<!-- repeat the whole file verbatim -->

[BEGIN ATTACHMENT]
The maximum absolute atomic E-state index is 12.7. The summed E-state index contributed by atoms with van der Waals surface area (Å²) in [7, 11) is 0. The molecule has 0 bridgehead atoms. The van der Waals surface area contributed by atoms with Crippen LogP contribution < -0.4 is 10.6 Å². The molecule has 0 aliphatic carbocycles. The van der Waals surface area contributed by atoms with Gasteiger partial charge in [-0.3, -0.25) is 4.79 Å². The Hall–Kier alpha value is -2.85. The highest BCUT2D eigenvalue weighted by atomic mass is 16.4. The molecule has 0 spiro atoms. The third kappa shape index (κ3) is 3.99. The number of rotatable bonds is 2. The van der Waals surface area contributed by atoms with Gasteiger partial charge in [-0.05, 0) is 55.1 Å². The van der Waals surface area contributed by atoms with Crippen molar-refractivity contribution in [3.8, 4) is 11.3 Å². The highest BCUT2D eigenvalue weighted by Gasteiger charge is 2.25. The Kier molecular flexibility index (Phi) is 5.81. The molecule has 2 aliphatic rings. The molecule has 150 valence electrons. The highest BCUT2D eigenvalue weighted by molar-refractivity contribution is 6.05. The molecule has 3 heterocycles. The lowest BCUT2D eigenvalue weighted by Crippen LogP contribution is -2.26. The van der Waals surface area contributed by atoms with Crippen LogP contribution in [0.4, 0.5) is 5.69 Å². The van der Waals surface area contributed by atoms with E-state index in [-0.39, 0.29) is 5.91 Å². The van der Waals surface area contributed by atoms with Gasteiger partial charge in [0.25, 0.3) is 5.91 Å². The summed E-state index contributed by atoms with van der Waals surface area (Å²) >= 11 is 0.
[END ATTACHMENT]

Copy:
The maximum absolute atomic E-state index is 12.7. The summed E-state index contributed by atoms with van der Waals surface area (Å²) in [7, 11) is 0. The molecule has 0 bridgehead atoms. The van der Waals surface area contributed by atoms with Crippen LogP contribution < -0.4 is 10.6 Å². The molecule has 0 aliphatic carbocycles. The van der Waals surface area contributed by atoms with Gasteiger partial charge in [-0.3, -0.25) is 4.79 Å². The Hall–Kier alpha value is -2.85. The highest BCUT2D eigenvalue weighted by atomic mass is 16.4. The molecule has 0 spiro atoms. The third kappa shape index (κ3) is 3.99. The number of rotatable bonds is 2. The van der Waals surface area contributed by atoms with Gasteiger partial charge in [-0.05, 0) is 55.1 Å². The van der Waals surface area contributed by atoms with Crippen molar-refractivity contribution in [3.8, 4) is 11.3 Å². The highest BCUT2D eigenvalue weighted by Gasteiger charge is 2.25. The Kier molecular flexibility index (Phi) is 5.81. The molecule has 2 aliphatic rings. The molecule has 150 valence electrons. The highest BCUT2D eigenvalue weighted by molar-refractivity contribution is 6.05. The molecule has 3 heterocycles. The lowest BCUT2D eigenvalue weighted by Crippen LogP contribution is -2.26. The van der Waals surface area contributed by atoms with Crippen LogP contribution in [0.4, 0.5) is 5.69 Å². The van der Waals surface area contributed by atoms with E-state index in [-0.39, 0.29) is 5.91 Å². The van der Waals surface area contributed by atoms with Gasteiger partial charge in [0.25, 0.3) is 5.91 Å². The summed E-state index contributed by atoms with van der Waals surface area (Å²) >= 11 is 0.